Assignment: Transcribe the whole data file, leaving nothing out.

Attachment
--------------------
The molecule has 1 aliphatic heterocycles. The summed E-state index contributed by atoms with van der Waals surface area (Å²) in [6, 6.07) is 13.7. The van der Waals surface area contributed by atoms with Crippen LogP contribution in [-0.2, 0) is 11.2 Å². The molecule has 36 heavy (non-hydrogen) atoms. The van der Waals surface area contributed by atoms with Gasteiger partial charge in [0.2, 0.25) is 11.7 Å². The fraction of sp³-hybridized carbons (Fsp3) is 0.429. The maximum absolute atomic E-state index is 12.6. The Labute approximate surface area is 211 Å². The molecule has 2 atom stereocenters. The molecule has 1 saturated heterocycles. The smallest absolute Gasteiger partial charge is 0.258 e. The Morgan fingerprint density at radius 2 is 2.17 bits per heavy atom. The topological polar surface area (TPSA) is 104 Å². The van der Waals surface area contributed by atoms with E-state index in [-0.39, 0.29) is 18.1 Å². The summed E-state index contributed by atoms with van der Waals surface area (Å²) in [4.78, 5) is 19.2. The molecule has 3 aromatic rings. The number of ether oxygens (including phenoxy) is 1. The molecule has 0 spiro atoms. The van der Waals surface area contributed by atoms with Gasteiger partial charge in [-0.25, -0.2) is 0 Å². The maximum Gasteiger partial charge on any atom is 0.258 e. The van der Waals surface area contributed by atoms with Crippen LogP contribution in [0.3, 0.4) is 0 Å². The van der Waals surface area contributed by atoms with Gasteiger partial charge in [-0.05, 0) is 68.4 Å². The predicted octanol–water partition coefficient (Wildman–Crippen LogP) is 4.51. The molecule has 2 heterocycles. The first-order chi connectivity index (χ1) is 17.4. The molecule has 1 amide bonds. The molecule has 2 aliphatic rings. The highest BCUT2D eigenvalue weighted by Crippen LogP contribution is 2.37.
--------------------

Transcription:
The molecule has 1 aliphatic heterocycles. The summed E-state index contributed by atoms with van der Waals surface area (Å²) in [6, 6.07) is 13.7. The van der Waals surface area contributed by atoms with Crippen LogP contribution in [-0.2, 0) is 11.2 Å². The molecule has 36 heavy (non-hydrogen) atoms. The van der Waals surface area contributed by atoms with Gasteiger partial charge in [0.2, 0.25) is 11.7 Å². The fraction of sp³-hybridized carbons (Fsp3) is 0.429. The maximum absolute atomic E-state index is 12.6. The Labute approximate surface area is 211 Å². The molecule has 2 atom stereocenters. The molecule has 1 saturated heterocycles. The smallest absolute Gasteiger partial charge is 0.258 e. The Morgan fingerprint density at radius 2 is 2.17 bits per heavy atom. The topological polar surface area (TPSA) is 104 Å². The van der Waals surface area contributed by atoms with E-state index in [-0.39, 0.29) is 18.1 Å². The summed E-state index contributed by atoms with van der Waals surface area (Å²) in [4.78, 5) is 19.2. The molecule has 3 aromatic rings. The number of ether oxygens (including phenoxy) is 1. The molecule has 0 spiro atoms. The van der Waals surface area contributed by atoms with Gasteiger partial charge in [-0.25, -0.2) is 0 Å². The maximum Gasteiger partial charge on any atom is 0.258 e. The van der Waals surface area contributed by atoms with Crippen LogP contribution in [0.3, 0.4) is 0 Å². The van der Waals surface area contributed by atoms with Gasteiger partial charge in [-0.05, 0) is 68.4 Å². The predicted octanol–water partition coefficient (Wildman–Crippen LogP) is 4.51. The molecule has 2 heterocycles. The first-order chi connectivity index (χ1) is 17.4. The molecule has 1 amide bonds. The molecule has 2 aliphatic rings. The highest BCUT2D eigenvalue weighted by Crippen LogP contribution is 2.37.